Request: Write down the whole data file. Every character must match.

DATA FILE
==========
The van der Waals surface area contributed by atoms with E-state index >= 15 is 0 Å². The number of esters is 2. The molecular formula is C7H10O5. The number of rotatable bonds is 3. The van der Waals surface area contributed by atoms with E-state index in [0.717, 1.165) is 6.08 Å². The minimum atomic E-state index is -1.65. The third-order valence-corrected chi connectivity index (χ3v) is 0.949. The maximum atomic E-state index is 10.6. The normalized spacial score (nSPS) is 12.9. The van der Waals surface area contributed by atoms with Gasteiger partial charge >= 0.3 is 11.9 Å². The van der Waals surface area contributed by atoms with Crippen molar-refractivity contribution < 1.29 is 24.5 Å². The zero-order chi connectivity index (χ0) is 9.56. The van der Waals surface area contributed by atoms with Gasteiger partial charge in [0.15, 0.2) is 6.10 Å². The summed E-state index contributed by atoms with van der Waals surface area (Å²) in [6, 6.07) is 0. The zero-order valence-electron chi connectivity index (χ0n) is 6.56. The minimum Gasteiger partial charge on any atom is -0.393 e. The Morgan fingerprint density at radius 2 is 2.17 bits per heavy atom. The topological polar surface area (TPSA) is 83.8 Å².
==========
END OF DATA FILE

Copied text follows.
The van der Waals surface area contributed by atoms with E-state index >= 15 is 0 Å². The number of esters is 2. The molecular formula is C7H10O5. The number of rotatable bonds is 3. The van der Waals surface area contributed by atoms with E-state index in [0.717, 1.165) is 6.08 Å². The minimum atomic E-state index is -1.65. The third-order valence-corrected chi connectivity index (χ3v) is 0.949. The maximum atomic E-state index is 10.6. The normalized spacial score (nSPS) is 12.9. The van der Waals surface area contributed by atoms with Gasteiger partial charge >= 0.3 is 11.9 Å². The van der Waals surface area contributed by atoms with Crippen molar-refractivity contribution < 1.29 is 24.5 Å². The zero-order chi connectivity index (χ0) is 9.56. The van der Waals surface area contributed by atoms with Gasteiger partial charge in [0.15, 0.2) is 6.10 Å². The summed E-state index contributed by atoms with van der Waals surface area (Å²) in [6, 6.07) is 0. The zero-order valence-electron chi connectivity index (χ0n) is 6.56. The minimum Gasteiger partial charge on any atom is -0.393 e. The Morgan fingerprint density at radius 2 is 2.17 bits per heavy atom. The topological polar surface area (TPSA) is 83.8 Å².